Click here to go to the US Drought Monitor website. Here’s an excerpt:
A significant upper-level trough over the central part of the contiguous U.S., accompanied by a slowly moving cold front, brought up to several inches of rain across the eastern and southern states during the past week. The cold front reached the Eastern Seaboard and continued out over the western Atlantic, while the southern portion of this front stalled across the deep South. Later in the week, another upper-level trough moved out of central Canada across the northern High Plains of the United States, before heading east and bringing additional rainfall to the eastern contiguous U.S. In the Southwest, light to moderate precipitation (generally less than 1.5 inches) was observed in association with the summer monsoon. In the northern Rockies and Pacific Northwest, the USDA Forest Service reported approximately 40 large wildfires in progress as of August 26th, as warm and very dry weather persisted…
Northern and Central Plains
Abnormal dryness (D0) in eastern Montana was expanded south-southwestward due to the ongoing lack of precipitation. No changes were rendered to the depiction in Kansas, as rains that did fall during the week missed the residual D0 area in the northwest part of the state…
Southwest and California
Light to moderate rain (generally less than 1.5 inches) fell across southern sections of both Arizona and New Mexico. In New Mexico, no changes were made to the drought depiction. However, the counties of Curry, Roosevelt, and Lea, in eastern New Mexico (bordering Texas) are being monitored after a fairly dry August (so far) and soil moisture observations. No revisions were considered necessary this week in either the Southwest or California. An Associated Press report (dated August 20th) notes land in central California’s agricultural region is sinking quickly because of the state’s historic drought. This is forcing farmers to spend millions of dollars upgrading irrigation canals, and putting roads, bridges, and other infrastructure at risk. The extent of Short to very Short topsoil moisture for the state of California as a whole, is generally around 80 percent, a decline of about 5 percent since last week…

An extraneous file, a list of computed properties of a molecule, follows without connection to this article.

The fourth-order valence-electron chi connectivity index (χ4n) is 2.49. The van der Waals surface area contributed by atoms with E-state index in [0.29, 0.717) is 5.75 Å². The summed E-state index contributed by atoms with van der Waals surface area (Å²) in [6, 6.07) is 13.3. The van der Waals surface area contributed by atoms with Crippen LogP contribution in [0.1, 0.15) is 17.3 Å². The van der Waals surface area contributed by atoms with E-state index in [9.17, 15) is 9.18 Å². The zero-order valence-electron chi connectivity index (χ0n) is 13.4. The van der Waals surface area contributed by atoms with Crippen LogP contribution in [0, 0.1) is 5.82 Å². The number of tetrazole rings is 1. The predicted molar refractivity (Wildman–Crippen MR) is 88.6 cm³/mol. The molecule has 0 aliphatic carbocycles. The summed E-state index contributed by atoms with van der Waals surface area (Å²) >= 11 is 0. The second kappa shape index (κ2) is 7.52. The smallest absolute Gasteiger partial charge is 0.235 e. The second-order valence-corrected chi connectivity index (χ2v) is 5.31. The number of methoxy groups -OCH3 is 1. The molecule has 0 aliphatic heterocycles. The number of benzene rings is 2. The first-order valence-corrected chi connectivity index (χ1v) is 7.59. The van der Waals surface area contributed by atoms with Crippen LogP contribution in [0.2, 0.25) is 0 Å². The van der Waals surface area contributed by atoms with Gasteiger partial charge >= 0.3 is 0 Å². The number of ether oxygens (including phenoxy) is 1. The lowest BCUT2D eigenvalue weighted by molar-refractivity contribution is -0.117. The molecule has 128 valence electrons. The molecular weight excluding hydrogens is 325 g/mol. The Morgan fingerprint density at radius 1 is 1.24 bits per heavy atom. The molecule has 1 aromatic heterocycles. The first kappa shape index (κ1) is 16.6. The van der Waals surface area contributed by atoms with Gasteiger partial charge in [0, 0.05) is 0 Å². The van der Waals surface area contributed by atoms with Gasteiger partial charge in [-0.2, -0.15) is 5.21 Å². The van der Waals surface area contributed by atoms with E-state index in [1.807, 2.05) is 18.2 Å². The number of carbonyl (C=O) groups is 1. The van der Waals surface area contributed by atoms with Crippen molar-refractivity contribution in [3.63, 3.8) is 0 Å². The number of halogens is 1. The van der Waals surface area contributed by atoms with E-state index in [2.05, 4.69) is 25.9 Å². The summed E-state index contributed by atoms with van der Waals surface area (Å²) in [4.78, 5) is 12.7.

For the upcoming 5-day period, August 27-September 1, attention will be focused on southeastern Florida, which may experience very heavy rainfall early next week in association with what is currently Tropical Storm Erika. Preliminary forecasts from the National Hurricane Center in Miami strengthen Erika to a hurricane either this Sunday or Monday, as it bears down on the southeastern Florida coast. However, Erika is still 4-5 days away from Florida, and its track and intensity may change significantly by then. In the desert Southwest, up to an inch of rain is predicted to fall during this period, which would at least help to offset additional deterioration in many areas. Several inches of precipitation are anticipated across the coastal ranges and Cascades of the Pacific Northwest, an area that could certainly use the moisture. Up to several inches of rain are also forecast for portions of the Midwest/Upper Midwest/Upper Great Lakes region. Depending on exactly where the rain does fall, some reduction in drought coverage is possible.
For the ensuing 5-day period, September 2-6, chances for above-median rainfall are elevated across the Southeast, due to the anticipated approach of Erika near the beginning of the period. Above-median rainfall is also favored across the northwestern and north-central portions of the lower 48 states, in advance of an upper-level trough. Odds for below-median rainfall are elevated across portions of the Northeast, and the southwestern and south-central CONUS. In Alaska, above-median precipitation is favored for much of the northern and western sections of the state, while below-median precipitation is favored along the southern coast from about Kodiak Island to Juneau.